Geneious Biologics automatically generates a number of graphs to help you to interpret your sequences and find broader trends or discrepancies in your dataset. This article focuses on the graphs that represent your entire dataset. Biologics also produces a number of graphs that help you to represent and find trends within individual clusters/regions (eg. HCDR3 length); to find out more please see this article: Using graphs to interpret clusters and clonotypes.
How do I access the graphs?
Graphs will automatically populate under the Sequences Table in a result. The graphs described here are all viewable under the main All Sequences Table. If you would like to view any individual sequences, just select a row(s) and switch from the Graphs tab to the Sequence Viewer tab.
To bring up the graphs in a larger window, you can also click on the Graphs tab at the top of a result:
Graphs covered in this article:
The Annotation Rates graphs can tell you a lot about what regions and chains were found in your data, as well as the rate at which certain regions were identified relative to others and to the dataset as a whole.
In the example above, scFv data from NGS Tutorial 2 has been annotated. We can see that in almost all the sequences a Light chain was found, however a Heavy chain was only found in around 75% of the sequences. This is reflected in the annotation rates of all the Heavy regions (Heavy FR1, CDR1 etc). This may indicate a sequencing issue or improper design/cloning of the scFv library.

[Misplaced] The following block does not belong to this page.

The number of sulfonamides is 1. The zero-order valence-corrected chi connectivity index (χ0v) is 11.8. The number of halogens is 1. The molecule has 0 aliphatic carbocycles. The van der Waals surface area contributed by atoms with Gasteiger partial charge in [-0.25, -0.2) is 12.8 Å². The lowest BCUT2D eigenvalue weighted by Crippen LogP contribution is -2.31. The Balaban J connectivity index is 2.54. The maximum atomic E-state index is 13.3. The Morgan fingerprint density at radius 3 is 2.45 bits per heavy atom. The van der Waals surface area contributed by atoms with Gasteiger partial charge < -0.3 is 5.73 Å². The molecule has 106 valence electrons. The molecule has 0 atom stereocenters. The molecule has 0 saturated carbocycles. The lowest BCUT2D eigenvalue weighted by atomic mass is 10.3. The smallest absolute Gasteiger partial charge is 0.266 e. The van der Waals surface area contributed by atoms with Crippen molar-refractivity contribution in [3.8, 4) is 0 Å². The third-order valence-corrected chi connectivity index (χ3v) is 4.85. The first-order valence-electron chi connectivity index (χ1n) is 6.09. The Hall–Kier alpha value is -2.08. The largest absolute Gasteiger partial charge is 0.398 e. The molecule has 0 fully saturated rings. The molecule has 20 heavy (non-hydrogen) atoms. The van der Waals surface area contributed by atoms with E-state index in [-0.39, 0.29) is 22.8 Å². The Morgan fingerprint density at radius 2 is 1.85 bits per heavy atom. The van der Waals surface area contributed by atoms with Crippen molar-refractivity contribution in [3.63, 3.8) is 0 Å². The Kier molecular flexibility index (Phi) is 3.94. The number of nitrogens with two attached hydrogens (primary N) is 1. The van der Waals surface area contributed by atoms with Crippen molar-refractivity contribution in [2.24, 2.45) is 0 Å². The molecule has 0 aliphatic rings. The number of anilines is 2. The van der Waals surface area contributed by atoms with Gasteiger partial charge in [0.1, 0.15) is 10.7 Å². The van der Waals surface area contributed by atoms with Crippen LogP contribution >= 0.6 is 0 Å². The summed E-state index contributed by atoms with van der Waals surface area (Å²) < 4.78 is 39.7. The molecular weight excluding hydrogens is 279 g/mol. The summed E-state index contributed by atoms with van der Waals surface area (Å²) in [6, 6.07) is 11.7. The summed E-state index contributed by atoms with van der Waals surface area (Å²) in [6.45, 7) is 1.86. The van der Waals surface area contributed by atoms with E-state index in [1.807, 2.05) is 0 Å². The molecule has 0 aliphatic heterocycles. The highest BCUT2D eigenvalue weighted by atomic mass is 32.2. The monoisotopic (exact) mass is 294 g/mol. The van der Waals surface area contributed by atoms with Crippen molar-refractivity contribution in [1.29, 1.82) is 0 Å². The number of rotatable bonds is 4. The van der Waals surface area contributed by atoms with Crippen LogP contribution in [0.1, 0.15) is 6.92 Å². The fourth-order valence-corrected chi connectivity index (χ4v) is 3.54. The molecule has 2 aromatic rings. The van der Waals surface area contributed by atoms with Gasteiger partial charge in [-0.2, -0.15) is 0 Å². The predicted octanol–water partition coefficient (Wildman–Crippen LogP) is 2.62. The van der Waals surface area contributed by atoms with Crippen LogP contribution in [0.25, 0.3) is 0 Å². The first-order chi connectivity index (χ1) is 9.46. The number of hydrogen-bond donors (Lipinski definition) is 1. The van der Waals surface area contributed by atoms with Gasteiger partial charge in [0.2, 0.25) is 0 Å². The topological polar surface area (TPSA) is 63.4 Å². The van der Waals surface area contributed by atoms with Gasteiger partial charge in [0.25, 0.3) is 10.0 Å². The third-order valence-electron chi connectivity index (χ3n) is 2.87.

There is an additional drop-down menu on the right that allows you to select more stringent checks, such as In Frame and Fully Annotated:
Number of Clusters
This graph displays the number of clusters found for each region. For more information on what a cluster is see this article: Understanding "clusters". The dropdown menu on the right allows you to instead display, for example, all the clusters found within the sequences that were Without Stop Codons & In Frame & Fully Annotated.
By comparing the above two graphs for the Heavy chain data found in NGS Tutorial 1, we can see that the majority of the clusters found came from high quality sequences (Without Stop Codons & In Frame & Fully Annotated).
Number of Clusters (Nucleotide)
This graph is similar to the Number of Clusters graph above, except the clusters are determined by the nucleotide sequence rather than the protein sequence.
Number of Genes
This graph can be used to perform a rough check of the diversity of genes found within your dataset. For example, in the below graph displaying the data from NGS Tutorial 4, we can see that there are a greater number of different V genes identified in the Light chain sequences compared to the heavy chain sequences:
The next graph type (Gene Usage) further illustrates the increased genetic diversity found within the Light chains of the above dataset.
This graph allows you to interrogate the genetic landscape of your data and identify the gene families most prevalent in your data.
The above graphs display the germline genes found within the dataset from NGS Tutorial 4. From this we can identify which major gene families are represented and we can also mouse over any of these bars to find out the actual frequency of each gene subfamily within the wider gene family. In the above example, IGLV2-8 (selected in green) makes up 0.992% the Light V genes identified. The wider gene family IGLV2 makes up 6.78% of all the Light V genes identified.